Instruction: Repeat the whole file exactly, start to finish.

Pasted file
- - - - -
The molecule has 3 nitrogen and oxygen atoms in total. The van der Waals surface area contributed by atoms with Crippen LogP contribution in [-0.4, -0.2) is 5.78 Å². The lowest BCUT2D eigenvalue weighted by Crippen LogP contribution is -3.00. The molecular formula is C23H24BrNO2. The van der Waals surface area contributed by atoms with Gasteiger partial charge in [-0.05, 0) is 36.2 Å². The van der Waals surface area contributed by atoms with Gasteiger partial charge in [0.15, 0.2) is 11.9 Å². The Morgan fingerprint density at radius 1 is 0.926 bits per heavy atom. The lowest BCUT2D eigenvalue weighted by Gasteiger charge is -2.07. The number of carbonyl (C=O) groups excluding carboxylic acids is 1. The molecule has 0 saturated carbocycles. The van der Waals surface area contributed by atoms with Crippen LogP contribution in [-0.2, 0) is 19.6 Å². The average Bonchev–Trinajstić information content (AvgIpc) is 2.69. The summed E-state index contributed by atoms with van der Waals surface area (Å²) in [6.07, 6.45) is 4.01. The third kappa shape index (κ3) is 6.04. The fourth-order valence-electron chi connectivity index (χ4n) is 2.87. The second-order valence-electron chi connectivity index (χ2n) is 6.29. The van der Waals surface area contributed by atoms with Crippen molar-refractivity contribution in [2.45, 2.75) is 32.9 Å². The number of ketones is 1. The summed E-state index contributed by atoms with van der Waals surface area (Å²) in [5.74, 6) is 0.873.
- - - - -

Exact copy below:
The molecule has 3 nitrogen and oxygen atoms in total. The van der Waals surface area contributed by atoms with Crippen LogP contribution in [-0.4, -0.2) is 5.78 Å². The lowest BCUT2D eigenvalue weighted by Crippen LogP contribution is -3.00. The molecular formula is C23H24BrNO2. The van der Waals surface area contributed by atoms with Gasteiger partial charge in [-0.05, 0) is 36.2 Å². The van der Waals surface area contributed by atoms with Gasteiger partial charge in [0.15, 0.2) is 11.9 Å². The Morgan fingerprint density at radius 1 is 0.926 bits per heavy atom. The lowest BCUT2D eigenvalue weighted by Gasteiger charge is -2.07. The number of carbonyl (C=O) groups excluding carboxylic acids is 1. The molecule has 0 saturated carbocycles. The van der Waals surface area contributed by atoms with Crippen LogP contribution in [-0.2, 0) is 19.6 Å². The average Bonchev–Trinajstić information content (AvgIpc) is 2.69. The summed E-state index contributed by atoms with van der Waals surface area (Å²) in [6.07, 6.45) is 4.01. The third kappa shape index (κ3) is 6.04. The fourth-order valence-electron chi connectivity index (χ4n) is 2.87. The second-order valence-electron chi connectivity index (χ2n) is 6.29. The van der Waals surface area contributed by atoms with Crippen molar-refractivity contribution in [2.45, 2.75) is 32.9 Å². The number of ketones is 1. The summed E-state index contributed by atoms with van der Waals surface area (Å²) in [5.74, 6) is 0.873.